How is he supposed to "cooperate" to disprove theories that have no supporting evidence to begin with? Republican hearings have brought forward "evidence," like Rep. Marjorie Taylor Greene's public display of Hunter nudes almost certainly obtained through criminal hacking efforts in attempts to prove who-knows-what.

How is Hunter supposed to more fully "cooperate" with that probe? Do Republicans believe he must now strip naked in front of them, live and in person?

Well, Rep. Jim Jordan probably does.

The coverage of the Republican "impeachment" drive continues to be risible because journalists continue to note the utter lack of evidence as an aside or afterthought in stories that otherwise treat the Republican effort as a credible political process simply by virtue of Republicans willing it to be.

The story here is that despite a lack of evidence that the sitting president has done even a single untoward thing in relation to his son and despite increasingly circus-like efforts to promote hoaxes after Republican investigators could find nothing else, all but seven or so House Republicans support opening an impeachment inquiry anyway in a brazenly dishonest, politically crooked attempt to redirect attention from the unequivocal crookedness of their own coup-attempting, indicted, and openly fascist party leader.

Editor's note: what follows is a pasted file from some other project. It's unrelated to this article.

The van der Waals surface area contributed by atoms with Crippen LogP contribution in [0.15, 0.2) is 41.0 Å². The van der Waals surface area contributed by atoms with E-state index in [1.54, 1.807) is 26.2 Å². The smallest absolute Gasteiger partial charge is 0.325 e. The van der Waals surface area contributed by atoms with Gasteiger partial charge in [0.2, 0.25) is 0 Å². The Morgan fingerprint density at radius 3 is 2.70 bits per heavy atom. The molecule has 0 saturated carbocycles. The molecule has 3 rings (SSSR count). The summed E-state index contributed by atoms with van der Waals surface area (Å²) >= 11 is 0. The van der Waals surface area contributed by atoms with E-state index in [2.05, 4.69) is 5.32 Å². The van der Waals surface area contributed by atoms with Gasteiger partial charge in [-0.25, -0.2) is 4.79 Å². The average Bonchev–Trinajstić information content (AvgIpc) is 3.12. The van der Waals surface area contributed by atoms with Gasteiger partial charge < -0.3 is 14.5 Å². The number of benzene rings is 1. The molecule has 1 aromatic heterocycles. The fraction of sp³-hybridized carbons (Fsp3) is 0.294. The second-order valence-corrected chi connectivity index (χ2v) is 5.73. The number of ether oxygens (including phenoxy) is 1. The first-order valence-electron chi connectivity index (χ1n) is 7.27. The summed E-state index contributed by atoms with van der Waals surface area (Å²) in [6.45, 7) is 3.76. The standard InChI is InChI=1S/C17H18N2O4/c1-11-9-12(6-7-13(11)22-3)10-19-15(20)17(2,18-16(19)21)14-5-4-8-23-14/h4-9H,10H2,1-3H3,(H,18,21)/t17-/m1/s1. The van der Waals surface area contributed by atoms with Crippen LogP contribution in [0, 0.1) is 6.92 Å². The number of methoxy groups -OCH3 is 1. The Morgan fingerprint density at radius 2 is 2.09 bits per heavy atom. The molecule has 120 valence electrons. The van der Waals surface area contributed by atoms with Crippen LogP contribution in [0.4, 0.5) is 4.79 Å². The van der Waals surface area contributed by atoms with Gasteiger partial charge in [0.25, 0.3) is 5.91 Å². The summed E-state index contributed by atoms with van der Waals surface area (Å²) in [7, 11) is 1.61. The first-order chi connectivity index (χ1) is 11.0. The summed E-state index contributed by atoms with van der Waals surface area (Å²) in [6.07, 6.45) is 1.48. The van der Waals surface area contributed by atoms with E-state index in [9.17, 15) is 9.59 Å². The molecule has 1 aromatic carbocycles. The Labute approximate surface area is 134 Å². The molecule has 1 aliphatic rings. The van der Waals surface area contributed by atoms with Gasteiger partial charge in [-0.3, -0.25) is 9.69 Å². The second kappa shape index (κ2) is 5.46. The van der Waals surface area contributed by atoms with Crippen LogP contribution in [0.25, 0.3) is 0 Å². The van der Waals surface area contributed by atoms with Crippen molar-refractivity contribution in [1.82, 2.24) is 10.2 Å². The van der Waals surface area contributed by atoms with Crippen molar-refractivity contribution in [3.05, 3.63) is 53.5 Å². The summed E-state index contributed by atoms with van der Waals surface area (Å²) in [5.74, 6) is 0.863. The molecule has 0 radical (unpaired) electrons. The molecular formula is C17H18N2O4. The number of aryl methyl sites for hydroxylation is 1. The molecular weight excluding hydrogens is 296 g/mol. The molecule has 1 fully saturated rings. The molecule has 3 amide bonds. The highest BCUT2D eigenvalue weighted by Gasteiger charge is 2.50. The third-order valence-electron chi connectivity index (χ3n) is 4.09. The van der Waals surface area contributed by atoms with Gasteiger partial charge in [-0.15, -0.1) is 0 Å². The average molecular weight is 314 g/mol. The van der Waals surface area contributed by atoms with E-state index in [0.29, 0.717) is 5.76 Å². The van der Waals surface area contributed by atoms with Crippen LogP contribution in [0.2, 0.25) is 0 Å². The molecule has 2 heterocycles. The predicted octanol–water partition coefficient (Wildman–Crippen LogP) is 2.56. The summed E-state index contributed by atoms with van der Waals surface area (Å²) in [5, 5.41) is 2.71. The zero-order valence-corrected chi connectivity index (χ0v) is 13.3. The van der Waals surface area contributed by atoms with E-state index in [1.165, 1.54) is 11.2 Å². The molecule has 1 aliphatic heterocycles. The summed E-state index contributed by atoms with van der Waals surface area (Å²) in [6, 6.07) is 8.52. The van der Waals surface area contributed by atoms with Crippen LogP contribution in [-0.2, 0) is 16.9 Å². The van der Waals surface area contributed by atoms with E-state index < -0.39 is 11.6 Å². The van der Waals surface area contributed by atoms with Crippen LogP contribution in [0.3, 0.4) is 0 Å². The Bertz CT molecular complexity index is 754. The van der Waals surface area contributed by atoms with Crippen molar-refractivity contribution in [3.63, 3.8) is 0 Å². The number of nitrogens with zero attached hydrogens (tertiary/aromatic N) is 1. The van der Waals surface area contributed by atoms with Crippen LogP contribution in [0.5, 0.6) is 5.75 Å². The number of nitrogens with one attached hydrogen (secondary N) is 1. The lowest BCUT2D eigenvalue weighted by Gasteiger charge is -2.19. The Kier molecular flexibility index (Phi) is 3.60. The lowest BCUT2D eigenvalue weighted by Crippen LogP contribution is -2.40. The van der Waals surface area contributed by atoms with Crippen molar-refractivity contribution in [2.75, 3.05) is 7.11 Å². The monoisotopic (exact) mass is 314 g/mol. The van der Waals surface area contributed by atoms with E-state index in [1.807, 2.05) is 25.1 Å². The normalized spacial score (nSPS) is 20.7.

The six or so possible holdouts aren't the story. The uniform corruption that has strangled nearly the entire Republican caucus, though, continues to be the story that will best predict the possible demise of American democracy itself.


Comer isn’t even trying as Jake Tapper makes fun of his Biden conspiracy theory on live TV

Comer's latest bombshell may be his worst dud yet

Hunter Biden asks to testify publicly. House Republicans scurry away in a panic

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Markos and Kerry give their thoughts on what the country is facing in 2024. The Republican Party is running on losing issues like abortion and repealing the ACA—with no explanation of what they plan on replacing it with. Trump has a lot of criming to atone for, and the Republican platform remains set on destroying democracy.

Disarray alert: House Republicans struggle with slim majority and chaos

With the exit of Rep. Kevin McCarthy, the ejection of George Santos, and the impending resignation of Rep. Bill Johnson, House Republicans' bare majority is getting delectably precarious.

Daily Kos Elections political director David Nir games it all out, concluding that Republican House Speaker Mike Johnson will likely end up having a two-vote margin of error on any given measure.

Wherever the numbers end up, Republicans' exceedingly thin majority throughout the 118th Congress has proven to be a blessing in disguise, despite Democrats' failure to keep the majority last cycle. Rarely, if ever, has America seen a more pathetic display of governance than that offered by House Republicans this Congress. The chaos of multiple leadership battles amid the daily display of internecine warfare within the GOP caucus has been both instructive for voters and good for America heading into, yet again, the most consequential election of our lifetimes.